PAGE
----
After approximately five hours of debate on Monday, October 9, at the 2017 General Conference of Seventh-day Adventists Annual Council, a vote of 184 to 114 was made to send a document entitled “Procedures for Reconciliation and Adherence in Church Governance: Phase II” back to the Unity in Mission Oversight Committee, from which it originated, where it will receive further review and “refinement.” Until the next fall’s Council, dialogue regarding unity and discipline for “non-compliance” will continue.
Women’s ordination causes heated controversy in the Seventh-day Adventist Church. Although the idea of ordination as endowing sacerdotal gifting and authority has no biblical foundation and was created long ago by what would eventually become the Roman Catholic Church, many protestant churches still cling to this tradition. The issue exploded at the 2015 General Conference (GC) session in San Antonio, Texas, when the GC voted against allowing Divisions to make their own choice about ordaining women into ministry throughout their division of the Seventh-day Adventist World Church. The pre-existing decision by Columbia Union and Pacific Union of the North American Division (NAD) of Seventh-day Adventists to ordain women as they do men creates a unity question as they continue the practice of ordaining women in spite of the GC vote.
The 2016 Annual Council voted on a “Phase I” document, introducing a process that “sought to initiate standard procedures for maintaining church unity in matters involving non-compliance,” as reported by Adventist News Network. “Phase II” was presented at the most recent session.
The document of Phase II opens with the Executive Committee declaring their commitment to “continue the discussion, listen sensitively, and seek further resolutions,” as “the continued forbearance and discussion process will provide additional time to find solutions.” The rest stresses the importance of strictly adhering to policy, using examples from Bible stories supplemented with select quotes from Ellen White.
“Throughout scripture, organization has been a priority for God’s people,” the document reads. The document urges church members to encourage their elected leaders to “comply with the General Conference Working Policy B 15 15.” The policy stated says that “Officers and administrators are expected to work in harmony with the General Conference Working Policy. Those who show inability or unwillingness to administer their work in harmony with policy should not be continued in executive leadership by their respective constituencies or governing boards/committees.” Furthermore, the document articulates that “executive committees and/or constituencies” are encouraged to “remove and replace” leaders who do not comply with GC policy.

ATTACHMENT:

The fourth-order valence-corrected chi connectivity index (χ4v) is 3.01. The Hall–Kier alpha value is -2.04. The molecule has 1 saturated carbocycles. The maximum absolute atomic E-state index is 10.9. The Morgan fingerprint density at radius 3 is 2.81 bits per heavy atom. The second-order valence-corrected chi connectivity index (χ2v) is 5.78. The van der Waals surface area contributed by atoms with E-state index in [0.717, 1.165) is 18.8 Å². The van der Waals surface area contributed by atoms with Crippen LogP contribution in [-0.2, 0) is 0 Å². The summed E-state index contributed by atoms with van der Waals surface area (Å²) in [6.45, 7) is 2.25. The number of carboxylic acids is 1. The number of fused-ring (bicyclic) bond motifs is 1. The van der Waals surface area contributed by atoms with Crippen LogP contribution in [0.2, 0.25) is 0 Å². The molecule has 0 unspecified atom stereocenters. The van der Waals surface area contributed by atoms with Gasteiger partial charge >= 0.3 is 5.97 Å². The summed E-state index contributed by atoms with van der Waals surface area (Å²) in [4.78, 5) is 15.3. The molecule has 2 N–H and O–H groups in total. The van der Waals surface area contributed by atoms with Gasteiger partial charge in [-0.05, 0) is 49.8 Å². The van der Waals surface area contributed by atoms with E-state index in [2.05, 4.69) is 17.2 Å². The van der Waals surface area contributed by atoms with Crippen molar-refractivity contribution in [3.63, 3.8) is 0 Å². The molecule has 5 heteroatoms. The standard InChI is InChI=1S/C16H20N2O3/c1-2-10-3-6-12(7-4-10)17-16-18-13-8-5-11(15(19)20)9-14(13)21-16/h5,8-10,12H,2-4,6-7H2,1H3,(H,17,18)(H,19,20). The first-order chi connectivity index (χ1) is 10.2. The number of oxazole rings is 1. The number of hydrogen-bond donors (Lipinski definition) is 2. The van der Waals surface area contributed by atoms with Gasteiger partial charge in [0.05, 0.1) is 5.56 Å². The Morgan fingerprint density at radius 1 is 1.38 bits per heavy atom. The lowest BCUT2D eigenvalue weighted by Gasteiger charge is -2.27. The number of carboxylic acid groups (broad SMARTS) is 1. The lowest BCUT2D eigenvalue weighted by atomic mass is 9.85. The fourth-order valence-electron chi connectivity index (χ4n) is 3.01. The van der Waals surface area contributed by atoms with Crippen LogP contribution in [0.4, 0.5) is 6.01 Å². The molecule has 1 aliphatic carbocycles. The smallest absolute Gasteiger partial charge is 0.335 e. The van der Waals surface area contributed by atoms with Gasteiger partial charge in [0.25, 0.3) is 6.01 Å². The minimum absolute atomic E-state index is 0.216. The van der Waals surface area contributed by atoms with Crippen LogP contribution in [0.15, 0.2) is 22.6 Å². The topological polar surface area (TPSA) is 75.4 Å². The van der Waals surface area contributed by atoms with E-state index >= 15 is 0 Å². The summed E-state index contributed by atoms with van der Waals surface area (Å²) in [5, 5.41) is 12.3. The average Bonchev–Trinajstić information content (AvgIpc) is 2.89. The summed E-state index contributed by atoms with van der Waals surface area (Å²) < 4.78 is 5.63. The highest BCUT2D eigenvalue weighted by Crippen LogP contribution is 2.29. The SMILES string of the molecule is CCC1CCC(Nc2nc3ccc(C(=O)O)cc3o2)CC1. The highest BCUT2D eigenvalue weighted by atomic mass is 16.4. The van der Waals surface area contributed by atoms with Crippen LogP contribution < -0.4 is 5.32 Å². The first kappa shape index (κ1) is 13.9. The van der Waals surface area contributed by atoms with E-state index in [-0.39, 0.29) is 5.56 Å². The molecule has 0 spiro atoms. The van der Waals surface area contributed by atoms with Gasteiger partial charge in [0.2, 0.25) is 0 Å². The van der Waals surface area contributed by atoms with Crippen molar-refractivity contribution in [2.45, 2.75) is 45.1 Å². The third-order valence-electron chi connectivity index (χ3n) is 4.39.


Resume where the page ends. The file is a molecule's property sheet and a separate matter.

The document also includes a statement that General Conference Executive Committee members are to sign promising to adhere to and enforce GC policy in their respective positions, among other terms. Should any GC Executive Committee member be found non-compliant with the statement, they will forfeit their “privileges of voice, vote and subcommittee participation” until they agree to comply with the General Conference policy.
Although the controversy is largely portrayed to be simply over ordaining women, the real foundation of the problem is something bigger. “I think that the ordination thing is a subcategory of something greater, and that’s the issue of authority,” says Dr. Stanley Patterson, Chair of the Department of Christian Ministry and professor at the Andrews University Theological Seminary.
Dr. Patterson explains that unlike the top-down papal hierarchy, the Adventist church was organized in a bottom-up ladder of authority, vesting power in the people, not a single leader. Dividing into Unions, Conferences, and local churches serves to prevent a top-down kind of hierarchy. Adventist Church members elect representatives who have influence at the Conference governance level, and Union Presidents answer to their constituencies.
“It’s challenging,” says Tanner Martin (Masters of Divinity, third year). “How do you respect leaders while still holding them accountable? It is a bit of a paradox, there’s a bit of a tension there… and we’re definitely seeing that going on right now.”
Though action may not be voted upon until later, it does not mean that punishment for the Columbia and Pacific Unions will not be pursued.
“I love my church, but my heart aches for it,” Dr. Patterson says.
Additional news coverage and commentary on this action and others at Annual Council can be found online at: